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“Well, he would say that, wouldn’t he?”

The speaker is the inimitable Mandy Rice-Davies (1944-2014), who canoodled with spies and with a few of HMQ’s government ministers. She uttered her famous line after being asked, in court, why on earth the aristocrat Lord Astor denied knowing her, nevermind having an affair with her.

Her reply is literature, because it’s the truth. But also it’s one of the most deft uses of the inquisitorial clausulae ever. Those two spikey words —“Wouldn’t he?”— turn a declaration into something altogether undependable. It does with grace and style what poets, novelists, and prisoners-in-the-dock always want to do. Question authority. And reality.

This, not coincidentally, is exactly what the five undergraduate scholars in the 2018 Paper Shell Review have done. They’re parsing how writers and artists question authority and disturb the peace and imagine more equitable and honest and accepting worlds for the characters they love.

Just so, May Dong (Swarthmore College) questions the suffocating hierarchy of languages on the subcontinent—English at the top, followed by Urdu, Punjabi, and Hindi—on display in Rudyard Kipling’s Kim (1901). That is, the sad strivers after Englishness use “jolly dam” too often and “get their idioms slightly wrong.” It’s a shame. And a sham.

Jessica Morris (University of Maryland) unpacks how a fictional slave called Caesar, in The Underground Railroad (2016) by Colson Whitehead, imagines an imperial version of his life as more fitting than his stark reality, even though it’s a lie. As Plato tells us, artists always lie. Still, it’s all they’ve got. If they had any power at all, they’d scarcely need art.

Sara Rottger (Mt. Holyoke) looks at the text of Mary Shelley’s The Last Man (1826), noting how a killer plague and nature’s response to it create the conditions where desire between women has a chance to be recognized and celebrated. This, despite centuries of coded and fearful male-think that prioritizes human reproduction.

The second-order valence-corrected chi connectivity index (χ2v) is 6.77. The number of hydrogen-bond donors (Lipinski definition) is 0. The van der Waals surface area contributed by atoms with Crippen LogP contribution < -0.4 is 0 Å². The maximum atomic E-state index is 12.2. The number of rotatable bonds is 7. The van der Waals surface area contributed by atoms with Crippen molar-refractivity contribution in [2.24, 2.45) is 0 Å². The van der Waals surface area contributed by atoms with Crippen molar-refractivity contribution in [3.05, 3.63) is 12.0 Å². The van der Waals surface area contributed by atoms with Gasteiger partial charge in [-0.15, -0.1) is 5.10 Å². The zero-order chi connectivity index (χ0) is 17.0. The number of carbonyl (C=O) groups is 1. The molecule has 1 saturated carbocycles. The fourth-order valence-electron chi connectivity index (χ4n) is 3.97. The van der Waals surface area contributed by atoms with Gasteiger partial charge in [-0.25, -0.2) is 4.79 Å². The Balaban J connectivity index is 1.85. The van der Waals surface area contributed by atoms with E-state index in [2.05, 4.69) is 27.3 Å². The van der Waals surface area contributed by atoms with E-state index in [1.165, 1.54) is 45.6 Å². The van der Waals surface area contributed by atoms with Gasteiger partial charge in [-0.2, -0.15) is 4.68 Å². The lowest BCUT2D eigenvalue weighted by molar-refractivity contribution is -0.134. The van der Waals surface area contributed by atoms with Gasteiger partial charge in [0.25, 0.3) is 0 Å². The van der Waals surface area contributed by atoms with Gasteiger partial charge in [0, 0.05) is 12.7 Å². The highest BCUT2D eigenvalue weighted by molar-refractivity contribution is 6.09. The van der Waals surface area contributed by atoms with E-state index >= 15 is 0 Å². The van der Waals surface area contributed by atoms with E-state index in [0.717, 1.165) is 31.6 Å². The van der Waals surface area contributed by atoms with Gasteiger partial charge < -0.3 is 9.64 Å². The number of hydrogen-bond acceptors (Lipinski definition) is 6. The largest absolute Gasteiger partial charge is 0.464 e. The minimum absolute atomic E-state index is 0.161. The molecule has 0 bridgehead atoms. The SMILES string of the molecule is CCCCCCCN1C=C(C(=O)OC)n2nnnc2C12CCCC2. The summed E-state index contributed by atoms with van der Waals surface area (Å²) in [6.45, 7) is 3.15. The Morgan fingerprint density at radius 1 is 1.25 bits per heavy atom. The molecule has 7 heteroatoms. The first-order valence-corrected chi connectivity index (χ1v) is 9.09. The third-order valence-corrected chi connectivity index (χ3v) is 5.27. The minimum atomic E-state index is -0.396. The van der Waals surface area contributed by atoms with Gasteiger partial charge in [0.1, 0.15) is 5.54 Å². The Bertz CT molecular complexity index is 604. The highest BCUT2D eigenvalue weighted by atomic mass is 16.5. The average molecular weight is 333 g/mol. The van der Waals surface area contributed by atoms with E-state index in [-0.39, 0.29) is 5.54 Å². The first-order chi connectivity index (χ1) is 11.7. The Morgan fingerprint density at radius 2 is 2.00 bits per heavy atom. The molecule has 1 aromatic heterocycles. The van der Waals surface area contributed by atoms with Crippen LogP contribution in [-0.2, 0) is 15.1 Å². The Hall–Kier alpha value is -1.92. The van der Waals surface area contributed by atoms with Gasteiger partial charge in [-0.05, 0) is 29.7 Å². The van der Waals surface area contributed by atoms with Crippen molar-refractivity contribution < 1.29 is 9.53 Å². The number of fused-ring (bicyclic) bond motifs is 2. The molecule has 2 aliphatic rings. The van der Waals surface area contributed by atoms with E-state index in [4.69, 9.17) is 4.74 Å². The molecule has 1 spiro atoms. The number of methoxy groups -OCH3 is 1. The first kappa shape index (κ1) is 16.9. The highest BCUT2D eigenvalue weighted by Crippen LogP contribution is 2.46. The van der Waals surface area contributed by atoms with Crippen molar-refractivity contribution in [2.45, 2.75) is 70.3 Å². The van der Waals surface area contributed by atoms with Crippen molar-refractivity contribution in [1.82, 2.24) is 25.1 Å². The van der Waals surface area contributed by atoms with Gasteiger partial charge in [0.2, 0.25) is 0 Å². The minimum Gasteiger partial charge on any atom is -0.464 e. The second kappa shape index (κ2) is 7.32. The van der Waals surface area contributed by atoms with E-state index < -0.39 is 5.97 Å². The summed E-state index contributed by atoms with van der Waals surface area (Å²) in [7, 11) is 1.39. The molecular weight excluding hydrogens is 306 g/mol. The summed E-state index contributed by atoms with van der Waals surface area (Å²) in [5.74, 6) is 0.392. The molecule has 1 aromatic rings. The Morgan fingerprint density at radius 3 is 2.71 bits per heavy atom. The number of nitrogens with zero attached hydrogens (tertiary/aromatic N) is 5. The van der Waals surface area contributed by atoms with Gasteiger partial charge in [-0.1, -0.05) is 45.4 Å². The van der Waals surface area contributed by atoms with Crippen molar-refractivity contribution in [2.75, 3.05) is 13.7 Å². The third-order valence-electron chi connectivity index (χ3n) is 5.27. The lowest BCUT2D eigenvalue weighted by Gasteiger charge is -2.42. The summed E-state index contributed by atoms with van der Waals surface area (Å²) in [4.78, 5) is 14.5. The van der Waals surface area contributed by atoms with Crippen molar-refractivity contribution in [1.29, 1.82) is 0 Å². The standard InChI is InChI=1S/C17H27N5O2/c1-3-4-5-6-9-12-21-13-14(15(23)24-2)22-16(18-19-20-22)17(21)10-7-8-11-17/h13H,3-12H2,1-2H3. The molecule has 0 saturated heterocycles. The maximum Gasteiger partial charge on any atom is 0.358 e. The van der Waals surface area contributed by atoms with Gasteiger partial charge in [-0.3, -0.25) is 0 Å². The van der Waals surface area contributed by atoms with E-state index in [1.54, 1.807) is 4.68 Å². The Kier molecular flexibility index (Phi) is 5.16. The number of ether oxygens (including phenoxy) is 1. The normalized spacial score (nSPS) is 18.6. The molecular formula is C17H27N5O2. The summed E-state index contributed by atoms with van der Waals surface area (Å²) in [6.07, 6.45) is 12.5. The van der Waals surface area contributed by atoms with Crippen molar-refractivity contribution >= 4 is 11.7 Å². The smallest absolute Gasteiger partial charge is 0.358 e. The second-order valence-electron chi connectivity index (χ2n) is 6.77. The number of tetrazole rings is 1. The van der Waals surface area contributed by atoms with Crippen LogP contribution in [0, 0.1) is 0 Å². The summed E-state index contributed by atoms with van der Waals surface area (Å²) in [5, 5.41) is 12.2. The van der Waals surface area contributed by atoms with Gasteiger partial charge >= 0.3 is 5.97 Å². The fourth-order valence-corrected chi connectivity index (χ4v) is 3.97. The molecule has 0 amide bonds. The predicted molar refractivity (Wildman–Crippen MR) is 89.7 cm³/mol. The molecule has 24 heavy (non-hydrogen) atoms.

Hailey Johnson (University of California, Berkeley), by contrast, has had it with truthful narrators and prefers the unreliable ones in Ian McEwan’s Atonement (2001) and in Kazuo Ishiguro’s A Pale View of Hills (2010). The reason why is that unreliable ones are better story-tellers. That, and the fact that most of us tell ourselves just what we want to hear most of the time. It’s the “That’s me” school all over again. We like ourselves a lot, except when we hate ourselves.

Ryan Carroll (George Washington University) reaches for Simone de Beauvoir’s The Second Sex (1949), taking it as the text that Quentin Tarantino did not reach for during the making of Kill Bill, Vols. I and II (2003, 2004). I.e., Quentin’s hero “has not slipped free of oppressive gender roles,” says Carroll, “but is simply positioned as a rare aberration – a woman who acts as a man should .”

So, at the end of the day, what ties them all together, these five young writers and their work?

"That [they] are here. That life exists and identity. That the powerful play goes on.”

I believe they all just contributed a verse.

Michael Olmert 
Professor of English, University of Maryland

Journal Information


Lauren Baker

Managing Editor

Heather Seyler

Graduate Advisor

DeLisa Hawkes

Cover Design

Jaila Desper

Editorial Board

  • Jasmine Baten
  • Marisa Cabrera
  • Emily Fitzgerald
  • Augustin Gonzalaz
  • Aaliyah Matin
  • Jada Mosley
  • Ashling O'Connell
  • Kemi Omisore
  • Lylah Uttamsingh
  • William Wong

Spring 2018 Essays

General Essays